Don’t repeat biases of the past

Posted: May 30, 2012

Let’s suppose I wrote a column claiming that human intelligence was fixed and immutable, so we should accept individual cognitive differences instead of trying to change them. I’d be flayed alive, especially by my fellow liberals.

Now let’s imagine another column, where I made the same statement about sexual orientation: It’s set at birth, and nothing can alter it. Most of my liberal friends would nod approvingly.

Why do we regard one trait as changeable, while the other one is supposedly cast in stone? The question came back to the news this month, when prominent psychiatrist Robert Spitzer renounced his famous 2001 study claiming that some gays could become straight via so-called "reparative therapy."

Meanwhile, California’s state legislature is debating a bill that would ban such therapy. And here in Philadelphia recently, protesters rallied outside a Catholic sports camp that teaches athletics as a way to "move beyond the confines of the homosexual identity," according to its website.

Methinks we doth protest too much. As the gay community has taught us, every human being has the right to determine her or his own sexual identity. By dismissing self-described "ex-gays," then, we risk repeating some of the same bigoted tactics that have been used to condemn homosexuals themselves.

Start with the much-repeated claim that ex-gays are fooled into thinking they can change, when the best science says they can’t. True, a recent review of 83 studies by the American Psychiatric Association found no evidence that reparative therapy could alter sexual orientation; instead, the APA found, the therapy sometimes caused depression and suicidal tendencies.

Yet ex-gays say otherwise, insisting that they — not the psychiatrists — are the best judges of their own mental health. And that’s an exact echo of gays, who were stigmatized as "sick" by the same profession until the early 1970s.

That’s when gay-rights groups began to picket APA events. "Psychiatry has waged a relentless war of extermination against us," a protester told the APA’s 1971 convention. "You may take this as a declaration of war against you."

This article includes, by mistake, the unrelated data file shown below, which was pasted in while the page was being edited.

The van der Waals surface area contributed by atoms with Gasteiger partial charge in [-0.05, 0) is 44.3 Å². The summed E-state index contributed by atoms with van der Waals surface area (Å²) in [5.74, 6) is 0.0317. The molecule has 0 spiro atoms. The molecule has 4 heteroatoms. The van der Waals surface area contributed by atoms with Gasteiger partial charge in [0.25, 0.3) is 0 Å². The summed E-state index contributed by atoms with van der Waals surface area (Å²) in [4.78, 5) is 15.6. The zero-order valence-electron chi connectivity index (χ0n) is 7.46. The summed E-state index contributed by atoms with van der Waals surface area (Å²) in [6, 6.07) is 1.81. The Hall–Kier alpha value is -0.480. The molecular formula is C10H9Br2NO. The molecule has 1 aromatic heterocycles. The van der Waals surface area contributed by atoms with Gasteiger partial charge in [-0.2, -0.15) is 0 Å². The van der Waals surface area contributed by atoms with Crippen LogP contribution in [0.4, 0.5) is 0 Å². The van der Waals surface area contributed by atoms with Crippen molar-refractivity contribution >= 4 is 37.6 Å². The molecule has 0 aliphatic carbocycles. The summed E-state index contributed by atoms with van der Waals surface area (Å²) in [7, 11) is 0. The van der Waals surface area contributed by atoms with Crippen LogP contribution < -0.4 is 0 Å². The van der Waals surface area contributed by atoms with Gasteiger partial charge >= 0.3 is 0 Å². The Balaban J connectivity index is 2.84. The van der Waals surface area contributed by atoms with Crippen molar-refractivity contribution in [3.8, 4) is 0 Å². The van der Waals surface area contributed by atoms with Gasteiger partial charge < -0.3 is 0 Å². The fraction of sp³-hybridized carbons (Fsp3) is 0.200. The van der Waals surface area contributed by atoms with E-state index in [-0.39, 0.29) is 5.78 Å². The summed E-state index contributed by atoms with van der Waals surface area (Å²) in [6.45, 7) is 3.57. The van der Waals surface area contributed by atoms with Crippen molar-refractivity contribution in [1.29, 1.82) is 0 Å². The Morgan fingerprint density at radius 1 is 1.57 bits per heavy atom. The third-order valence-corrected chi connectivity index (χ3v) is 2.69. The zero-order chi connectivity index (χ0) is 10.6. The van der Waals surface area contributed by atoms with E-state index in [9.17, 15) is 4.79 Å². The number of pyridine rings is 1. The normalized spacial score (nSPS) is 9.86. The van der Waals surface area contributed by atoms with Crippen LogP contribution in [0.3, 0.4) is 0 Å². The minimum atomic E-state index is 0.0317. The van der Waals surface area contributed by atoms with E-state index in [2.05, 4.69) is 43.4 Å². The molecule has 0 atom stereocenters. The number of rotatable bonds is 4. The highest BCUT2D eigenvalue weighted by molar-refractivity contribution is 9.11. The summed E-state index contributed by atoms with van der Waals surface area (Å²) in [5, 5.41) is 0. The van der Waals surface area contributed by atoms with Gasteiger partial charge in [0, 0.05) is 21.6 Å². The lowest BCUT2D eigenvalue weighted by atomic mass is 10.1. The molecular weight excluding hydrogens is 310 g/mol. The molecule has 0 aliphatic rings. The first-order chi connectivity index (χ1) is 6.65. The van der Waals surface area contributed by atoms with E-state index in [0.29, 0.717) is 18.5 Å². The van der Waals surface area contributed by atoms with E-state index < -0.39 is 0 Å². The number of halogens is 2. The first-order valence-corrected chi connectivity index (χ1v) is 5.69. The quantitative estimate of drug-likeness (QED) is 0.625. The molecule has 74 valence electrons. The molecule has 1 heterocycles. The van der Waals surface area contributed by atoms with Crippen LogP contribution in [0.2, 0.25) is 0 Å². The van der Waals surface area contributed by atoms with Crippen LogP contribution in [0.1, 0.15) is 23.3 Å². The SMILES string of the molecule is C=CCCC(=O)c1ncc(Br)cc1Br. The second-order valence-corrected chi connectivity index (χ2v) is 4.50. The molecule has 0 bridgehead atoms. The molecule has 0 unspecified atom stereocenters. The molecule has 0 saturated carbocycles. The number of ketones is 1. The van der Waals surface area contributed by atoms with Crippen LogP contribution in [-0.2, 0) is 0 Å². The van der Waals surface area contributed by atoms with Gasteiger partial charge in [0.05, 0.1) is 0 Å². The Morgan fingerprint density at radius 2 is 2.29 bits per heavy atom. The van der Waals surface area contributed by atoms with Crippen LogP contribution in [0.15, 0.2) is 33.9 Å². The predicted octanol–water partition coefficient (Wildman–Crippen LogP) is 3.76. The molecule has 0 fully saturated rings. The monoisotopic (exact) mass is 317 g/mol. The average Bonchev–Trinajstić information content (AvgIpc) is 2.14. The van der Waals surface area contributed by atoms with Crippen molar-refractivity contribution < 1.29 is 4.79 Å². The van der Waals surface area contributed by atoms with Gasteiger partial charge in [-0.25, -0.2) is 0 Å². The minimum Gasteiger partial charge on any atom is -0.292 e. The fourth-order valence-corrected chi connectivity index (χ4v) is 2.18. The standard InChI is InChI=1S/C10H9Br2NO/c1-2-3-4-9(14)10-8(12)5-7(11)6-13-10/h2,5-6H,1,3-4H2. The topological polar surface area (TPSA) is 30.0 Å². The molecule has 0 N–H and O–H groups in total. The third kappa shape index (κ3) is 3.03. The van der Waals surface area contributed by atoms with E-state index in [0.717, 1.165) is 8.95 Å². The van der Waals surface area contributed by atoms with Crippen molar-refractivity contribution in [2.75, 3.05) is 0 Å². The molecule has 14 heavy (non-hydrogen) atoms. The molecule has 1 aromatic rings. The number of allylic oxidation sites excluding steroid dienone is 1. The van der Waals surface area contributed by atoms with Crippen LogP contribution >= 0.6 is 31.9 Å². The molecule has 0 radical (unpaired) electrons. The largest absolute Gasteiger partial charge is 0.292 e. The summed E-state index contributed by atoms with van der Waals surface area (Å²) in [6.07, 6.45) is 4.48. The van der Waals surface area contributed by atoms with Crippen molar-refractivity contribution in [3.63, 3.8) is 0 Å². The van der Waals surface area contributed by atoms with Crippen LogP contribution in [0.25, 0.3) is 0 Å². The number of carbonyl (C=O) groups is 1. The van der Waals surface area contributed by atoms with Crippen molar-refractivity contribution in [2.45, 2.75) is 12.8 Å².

At the next APA convention, in 1972, gay Philadelphia psychiatrist John E. Fryer spoke on a panel about homosexuality. But Fryer was introduced only as "Dr. H. Anonymous," wearing a hideous mask to hide his identity.

"I am a homosexual. I am a psychiatrist," declared Fryer, who had been forced to resign his residency at Penn after his chairman discovered he was homosexual. The following year, Fryer would be fired from another post — this time, at Friends Hospital — for the same reason. Ironically, 1973 also marked the year that the APA officially abandoned the notion of homosexuality as an illness. Leading the charge was Robert Spitzer, who argued that "illness" was defined by personal distress or poor social functioning. If gays displayed neither, how could you call them sick?

Meanwhile, research started to suggest that homosexuality was determined at birth or at least in early childhood. But this new orthodoxy came under challenge from ex-gays, who caught Spitzer’s eye when they organized their own protests at the APA’s 1999 convention.

He proceeded to interview 200 ex-gays, concluding that reparative therapy had helped some "highly motivated" individuals change their sexual orientation. But as Spitzer recently acknowledged, he had no way of knowing whether their self-reports were valid. Nor could he fairly attribute their experience to therapy, which only half of his subjects had undergone.

Spitzer’s repudiation of his study received a hearty welcome in the gay community, which has long insisted that the ex-gay movement is just a front for Christian conservatives who want to stigmatize homosexuality. And it’s true that reparative therapy has been employed by some Christian counselors — including by some reports the husband of former GOP presidential aspirant Michele Bachmann.

But that doesn’t mean we should dismiss ex-gays as deluded self-haters, or denounce the people who reach out to them. Forty years ago, brave gays risked careers and reputations to challenge their own era’s received wisdom about sexual orientation. We should applaud ex-gays for showing the same courage, whether we agree with them or not.

Jonathan Zimmerman teaches history at New York University and lives in Narberth.

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